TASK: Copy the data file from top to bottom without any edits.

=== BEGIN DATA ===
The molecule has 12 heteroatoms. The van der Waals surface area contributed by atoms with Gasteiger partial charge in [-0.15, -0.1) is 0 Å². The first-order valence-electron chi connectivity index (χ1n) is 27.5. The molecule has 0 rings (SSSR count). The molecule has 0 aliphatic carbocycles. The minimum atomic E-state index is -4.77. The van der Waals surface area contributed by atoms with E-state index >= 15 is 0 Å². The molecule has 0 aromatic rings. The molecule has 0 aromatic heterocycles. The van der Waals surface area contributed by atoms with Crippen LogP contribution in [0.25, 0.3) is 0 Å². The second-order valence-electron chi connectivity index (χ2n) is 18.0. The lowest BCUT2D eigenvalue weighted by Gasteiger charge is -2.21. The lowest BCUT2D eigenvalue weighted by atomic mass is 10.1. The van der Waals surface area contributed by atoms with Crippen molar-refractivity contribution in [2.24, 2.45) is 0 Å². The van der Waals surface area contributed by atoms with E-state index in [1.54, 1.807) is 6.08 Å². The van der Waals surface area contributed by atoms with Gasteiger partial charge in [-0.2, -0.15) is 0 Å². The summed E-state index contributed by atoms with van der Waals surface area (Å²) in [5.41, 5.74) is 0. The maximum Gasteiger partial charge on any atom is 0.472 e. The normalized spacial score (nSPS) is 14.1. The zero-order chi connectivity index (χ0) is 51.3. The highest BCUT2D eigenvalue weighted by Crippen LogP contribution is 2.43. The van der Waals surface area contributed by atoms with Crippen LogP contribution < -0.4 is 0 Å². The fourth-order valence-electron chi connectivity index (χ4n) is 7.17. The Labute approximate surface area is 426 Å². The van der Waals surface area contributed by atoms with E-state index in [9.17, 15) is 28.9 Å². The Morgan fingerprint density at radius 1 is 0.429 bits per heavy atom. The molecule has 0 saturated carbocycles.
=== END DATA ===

The molecule has 12 heteroatoms. The van der Waals surface area contributed by atoms with Gasteiger partial charge in [-0.15, -0.1) is 0 Å². The first-order valence-electron chi connectivity index (χ1n) is 27.5. The molecule has 0 rings (SSSR count). The molecule has 0 aliphatic carbocycles. The minimum atomic E-state index is -4.77. The van der Waals surface area contributed by atoms with E-state index >= 15 is 0 Å². The molecule has 0 aromatic rings. The molecule has 0 aromatic heterocycles. The van der Waals surface area contributed by atoms with Crippen LogP contribution in [0.25, 0.3) is 0 Å². The second-order valence-electron chi connectivity index (χ2n) is 18.0. The lowest BCUT2D eigenvalue weighted by Gasteiger charge is -2.21. The lowest BCUT2D eigenvalue weighted by atomic mass is 10.1. The van der Waals surface area contributed by atoms with Crippen molar-refractivity contribution in [2.24, 2.45) is 0 Å². The van der Waals surface area contributed by atoms with E-state index in [1.54, 1.807) is 6.08 Å². The van der Waals surface area contributed by atoms with Gasteiger partial charge in [-0.2, -0.15) is 0 Å². The summed E-state index contributed by atoms with van der Waals surface area (Å²) in [5.41, 5.74) is 0. The maximum Gasteiger partial charge on any atom is 0.472 e. The normalized spacial score (nSPS) is 14.1. The zero-order chi connectivity index (χ0) is 51.3. The highest BCUT2D eigenvalue weighted by Crippen LogP contribution is 2.43. The van der Waals surface area contributed by atoms with Crippen LogP contribution < -0.4 is 0 Å². The fourth-order valence-electron chi connectivity index (χ4n) is 7.17. The Labute approximate surface area is 426 Å². The van der Waals surface area contributed by atoms with E-state index in [9.17, 15) is 28.9 Å². The Morgan fingerprint density at radius 1 is 0.429 bits per heavy atom. The molecule has 0 saturated carbocycles.